A quick refresher of immigration clichés
[With Election 2016 mercifully over but the battle for the borders continuing to develop and likely expand in the coming year, I recalled this column on the word games America’s bipartisan political leadership has played with the issue of mass illegal immigration into the United States. Three presidential elections after I first wrote it and my guess is this guide may well prove useful to Congress next year.]
By Mark Cromer
As the Iowa Caucus results promises a wide-open presidential race that may stretch even beyond Super Tuesday next month, and with immigration promising to be a hot button issue from now through the general election, I thought it might be helpful to offer the candidates a cheat-sheet of easy-to-use-clichés when addressing the issue.
Granted, some of the contenders are polished pros when it comes to using meaningless rhetoric on immigration. Almost all of them enjoy gushing about America’s rich history as a nation of immigrants; which is about as relevant to the reality of illegal immigration today as the White Star Line’s safety record was to the passengers of the Titanic: cold comfort when you’re sinking.
Others have turned into semantic gymnasts, like Sen. John ‘Straight Talk’ McCain, who now insists with a straight face that he never supported amnesty. Or his esteemed colleague from New York, Hillary Rodham Clinton, whose position on driver’s licenses for illegal immigrants makes her husband’s infamous “it depends what your definition of is, is” sound coherent.
But even veteran political contortionists can use a little brush-up on sure-fire phrases that pander to the open borders crowd, so this should come in handy as the campaign roles into the Southwest:
“Living in the shadows”: The gold standard of public utterances on illegal immigration that deftly defies reality while evoking Dickensian imagery to pull heart strings, use it liberally—but be ready in the unlikely event a reporter asks how public schools, hospitals and entire blue collar industries like construction qualify as “shadows.”
“The system is broken:” This gem is suitable for high-rotation use as well; but again, caution is warranted. Obviously steer clear of any effort to explain what you mean by “broken,” lest you have to answer how it was broken and by whom. Have staff investigate potential answers in case you’re asked if a system that successfully processes one million legal immigrants into the country every year is really broken just because five million more illegal immigrants that same year didn’t want to obey our laws?
“Humane immigration reform”: This is coded campaign-speak at its best and replaces “comprehensive immigration reform,” which landed about as smoothly on the president’s desk in 2007 as The Hindenburg did in New Jersey 70 years earlier. This less clinical sounding phrase describes the same mass amnesty to millions of illegal immigrants, but is sugared-up to make it easier for John Q. Public to swallow.
“Immigration is an emotional issue”: A favorite of men in the 1950s who wanted to simultaneously patronize and belittle women who expressed their opinions at a volume anywhere north of a whisper by calling them “emotional.” This retro-putdown is perfect to backhand constituents who are furious over the government’s refusal to enforce the law and secure the borders. When using this line, try to strike Richard Benjamin’s smarmy tone in Diary of a Mad Housewife for its full effect.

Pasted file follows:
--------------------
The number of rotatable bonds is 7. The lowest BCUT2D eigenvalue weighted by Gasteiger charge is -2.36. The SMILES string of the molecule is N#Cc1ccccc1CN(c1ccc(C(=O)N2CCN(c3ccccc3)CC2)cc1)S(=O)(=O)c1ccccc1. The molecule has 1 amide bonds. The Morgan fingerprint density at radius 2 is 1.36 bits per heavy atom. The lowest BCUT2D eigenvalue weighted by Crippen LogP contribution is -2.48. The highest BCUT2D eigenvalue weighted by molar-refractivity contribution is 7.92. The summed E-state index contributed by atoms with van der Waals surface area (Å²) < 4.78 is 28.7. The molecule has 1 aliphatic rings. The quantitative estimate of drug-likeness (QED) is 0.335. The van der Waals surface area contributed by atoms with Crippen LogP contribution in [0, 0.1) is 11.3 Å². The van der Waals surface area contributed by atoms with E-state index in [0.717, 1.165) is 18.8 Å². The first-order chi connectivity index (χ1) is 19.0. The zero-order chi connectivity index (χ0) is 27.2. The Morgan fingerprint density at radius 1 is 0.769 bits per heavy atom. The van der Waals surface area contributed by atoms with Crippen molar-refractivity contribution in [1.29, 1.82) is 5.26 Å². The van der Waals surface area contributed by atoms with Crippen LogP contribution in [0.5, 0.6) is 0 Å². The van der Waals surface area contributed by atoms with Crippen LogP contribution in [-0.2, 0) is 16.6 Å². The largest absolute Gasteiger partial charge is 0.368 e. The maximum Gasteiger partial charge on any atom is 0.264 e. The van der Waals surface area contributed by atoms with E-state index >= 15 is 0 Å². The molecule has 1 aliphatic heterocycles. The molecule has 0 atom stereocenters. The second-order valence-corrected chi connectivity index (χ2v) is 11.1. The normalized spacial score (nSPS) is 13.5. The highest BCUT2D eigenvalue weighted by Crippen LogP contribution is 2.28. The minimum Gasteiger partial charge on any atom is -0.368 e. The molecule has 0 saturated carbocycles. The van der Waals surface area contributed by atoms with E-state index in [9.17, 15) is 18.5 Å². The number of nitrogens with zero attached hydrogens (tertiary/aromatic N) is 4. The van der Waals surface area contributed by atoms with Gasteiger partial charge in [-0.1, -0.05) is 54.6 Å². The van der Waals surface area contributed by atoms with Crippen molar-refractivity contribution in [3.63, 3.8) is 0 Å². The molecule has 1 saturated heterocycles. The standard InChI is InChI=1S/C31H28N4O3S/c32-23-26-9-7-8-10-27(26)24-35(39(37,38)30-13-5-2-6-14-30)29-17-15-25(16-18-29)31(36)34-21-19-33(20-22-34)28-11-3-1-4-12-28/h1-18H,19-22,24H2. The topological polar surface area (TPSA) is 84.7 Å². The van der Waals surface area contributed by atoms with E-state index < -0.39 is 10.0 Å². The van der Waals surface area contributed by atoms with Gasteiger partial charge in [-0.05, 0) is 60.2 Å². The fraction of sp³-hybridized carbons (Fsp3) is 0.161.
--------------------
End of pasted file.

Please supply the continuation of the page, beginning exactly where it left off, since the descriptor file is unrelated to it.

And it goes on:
“Divisive rhetoric”: Currently a standard on Senators Barack Obama and John McCain’s play list, this cliché offers an echo of high-minded leadership yet limits exposure to blowback by being vague as to what actually is “divisive” about demanding the laws be enforced. Best applied to opponents of illegal immigration when they dare to suggest that millions of impoverished migrants illegally crossing the Rio Grande is hurting their communities and quality of life.
“Fear of the brown ‘other’”: Great for those moments that call for tossing a racially-charged grenade into the American melting pot; it accuses the white majority in America of clinging to their inner-bigot out of fear of seeing “brown” people in their midst. Note: this line is best used in front of white, uptown audiences who rarely see “brown others” outside of their nannies and gardeners. Avoid using it in working class neighborhoods where Americans of every ethnic shade have been seriously impacted by illegal immigration.
“Jobs Americans won’t do”: Bush Administration wordsmiths tinkered with this slap in the face of American workers and came up with “jobs Americans aren’t doing,” which still offers cover when making the case for the mass importation of no-skill and low-skill workers at the behest of business interests. Feel free to use the previous “won’t do” version when addressing members of the U.S. Chamber of Commerce, the Manhattan Institute or the Wall Street Journal editorial board, as it’s always good for a laugh among friends.
“Background checks on illegal immigrants”: Smoke and mirrors at its finest, this line will allow you to sound diligent by assuring voters that your administration will make sure each and every one of the tens of millions of people who broke into the country and live here illegally by using a wide array of fraudulent documents are otherwise of the finest moral character. Whatever you do, don’t attempt to explain what federal agency will conduct these background checks, how much it will cost the American taxpayer or how accurate they are likely to be; as that will only remind citizens that this is the same brain trust that issued the 9-11 hijackers visas, allowed them to obtain valid driver’s licenses and ignored warnings about their activities before the attack—and there were only 19 of them.
This column was first published by The Washington Times.